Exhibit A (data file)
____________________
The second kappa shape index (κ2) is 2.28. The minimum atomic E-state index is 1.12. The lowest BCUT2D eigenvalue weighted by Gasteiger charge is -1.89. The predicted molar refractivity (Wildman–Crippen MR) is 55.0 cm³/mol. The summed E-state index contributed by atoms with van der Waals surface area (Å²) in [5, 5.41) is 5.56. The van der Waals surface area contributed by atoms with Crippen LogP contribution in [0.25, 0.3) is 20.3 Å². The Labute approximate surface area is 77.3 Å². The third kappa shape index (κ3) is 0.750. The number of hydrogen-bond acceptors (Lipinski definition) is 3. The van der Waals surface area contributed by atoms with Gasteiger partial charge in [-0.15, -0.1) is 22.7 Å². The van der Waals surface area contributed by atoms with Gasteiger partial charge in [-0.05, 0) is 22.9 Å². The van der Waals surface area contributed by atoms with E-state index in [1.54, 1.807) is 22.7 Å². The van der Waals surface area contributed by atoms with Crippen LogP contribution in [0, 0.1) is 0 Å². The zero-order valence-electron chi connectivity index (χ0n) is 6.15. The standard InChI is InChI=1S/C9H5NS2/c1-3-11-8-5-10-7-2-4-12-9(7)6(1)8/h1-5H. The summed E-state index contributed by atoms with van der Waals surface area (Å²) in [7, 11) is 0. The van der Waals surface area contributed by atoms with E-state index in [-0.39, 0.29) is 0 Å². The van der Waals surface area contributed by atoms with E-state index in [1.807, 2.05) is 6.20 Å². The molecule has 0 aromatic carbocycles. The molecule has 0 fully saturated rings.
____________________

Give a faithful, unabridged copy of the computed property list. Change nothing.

The second kappa shape index (κ2) is 2.28. The minimum atomic E-state index is 1.12. The lowest BCUT2D eigenvalue weighted by Gasteiger charge is -1.89. The predicted molar refractivity (Wildman–Crippen MR) is 55.0 cm³/mol. The summed E-state index contributed by atoms with van der Waals surface area (Å²) in [5, 5.41) is 5.56. The van der Waals surface area contributed by atoms with Crippen LogP contribution in [0.25, 0.3) is 20.3 Å². The Labute approximate surface area is 77.3 Å². The third kappa shape index (κ3) is 0.750. The number of hydrogen-bond acceptors (Lipinski definition) is 3. The van der Waals surface area contributed by atoms with Gasteiger partial charge in [-0.15, -0.1) is 22.7 Å². The van der Waals surface area contributed by atoms with Gasteiger partial charge in [-0.05, 0) is 22.9 Å². The van der Waals surface area contributed by atoms with E-state index in [1.54, 1.807) is 22.7 Å². The van der Waals surface area contributed by atoms with Crippen LogP contribution in [0, 0.1) is 0 Å². The zero-order valence-electron chi connectivity index (χ0n) is 6.15. The standard InChI is InChI=1S/C9H5NS2/c1-3-11-8-5-10-7-2-4-12-9(7)6(1)8/h1-5H. The summed E-state index contributed by atoms with van der Waals surface area (Å²) in [7, 11) is 0. The van der Waals surface area contributed by atoms with E-state index in [-0.39, 0.29) is 0 Å². The van der Waals surface area contributed by atoms with E-state index in [1.807, 2.05) is 6.20 Å². The molecule has 0 aromatic carbocycles. The molecule has 0 fully saturated rings.